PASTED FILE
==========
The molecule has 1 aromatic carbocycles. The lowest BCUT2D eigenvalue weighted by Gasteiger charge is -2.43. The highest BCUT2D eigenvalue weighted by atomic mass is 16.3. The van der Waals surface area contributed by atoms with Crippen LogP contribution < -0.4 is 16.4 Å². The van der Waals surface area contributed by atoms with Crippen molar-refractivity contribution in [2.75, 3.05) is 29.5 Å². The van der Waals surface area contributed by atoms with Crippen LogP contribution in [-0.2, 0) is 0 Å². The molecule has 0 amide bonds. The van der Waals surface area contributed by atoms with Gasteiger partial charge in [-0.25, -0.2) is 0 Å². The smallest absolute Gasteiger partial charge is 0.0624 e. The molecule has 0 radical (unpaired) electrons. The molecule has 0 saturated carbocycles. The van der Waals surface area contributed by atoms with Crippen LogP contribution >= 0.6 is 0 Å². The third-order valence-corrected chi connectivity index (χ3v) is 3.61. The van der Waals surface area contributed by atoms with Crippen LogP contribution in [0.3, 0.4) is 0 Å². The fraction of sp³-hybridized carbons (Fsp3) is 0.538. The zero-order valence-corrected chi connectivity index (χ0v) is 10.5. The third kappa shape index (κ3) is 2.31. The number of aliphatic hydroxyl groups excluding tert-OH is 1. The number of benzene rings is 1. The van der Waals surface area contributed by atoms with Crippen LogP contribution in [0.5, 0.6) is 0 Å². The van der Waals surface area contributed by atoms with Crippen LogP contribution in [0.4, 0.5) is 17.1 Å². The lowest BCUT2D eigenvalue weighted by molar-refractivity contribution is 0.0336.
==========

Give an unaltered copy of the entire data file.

The molecule has 1 aromatic carbocycles. The lowest BCUT2D eigenvalue weighted by Gasteiger charge is -2.43. The highest BCUT2D eigenvalue weighted by atomic mass is 16.3. The van der Waals surface area contributed by atoms with Crippen LogP contribution < -0.4 is 16.4 Å². The van der Waals surface area contributed by atoms with Crippen molar-refractivity contribution in [2.75, 3.05) is 29.5 Å². The van der Waals surface area contributed by atoms with Crippen LogP contribution in [-0.2, 0) is 0 Å². The molecule has 0 amide bonds. The van der Waals surface area contributed by atoms with Gasteiger partial charge in [-0.25, -0.2) is 0 Å². The smallest absolute Gasteiger partial charge is 0.0624 e. The molecule has 0 radical (unpaired) electrons. The molecule has 0 saturated carbocycles. The van der Waals surface area contributed by atoms with Crippen LogP contribution >= 0.6 is 0 Å². The third-order valence-corrected chi connectivity index (χ3v) is 3.61. The van der Waals surface area contributed by atoms with Crippen LogP contribution in [0.3, 0.4) is 0 Å². The fraction of sp³-hybridized carbons (Fsp3) is 0.538. The zero-order valence-corrected chi connectivity index (χ0v) is 10.5. The third kappa shape index (κ3) is 2.31. The number of aliphatic hydroxyl groups excluding tert-OH is 1. The number of benzene rings is 1. The van der Waals surface area contributed by atoms with Crippen LogP contribution in [0.5, 0.6) is 0 Å². The van der Waals surface area contributed by atoms with Crippen LogP contribution in [0.4, 0.5) is 17.1 Å². The lowest BCUT2D eigenvalue weighted by molar-refractivity contribution is 0.0336.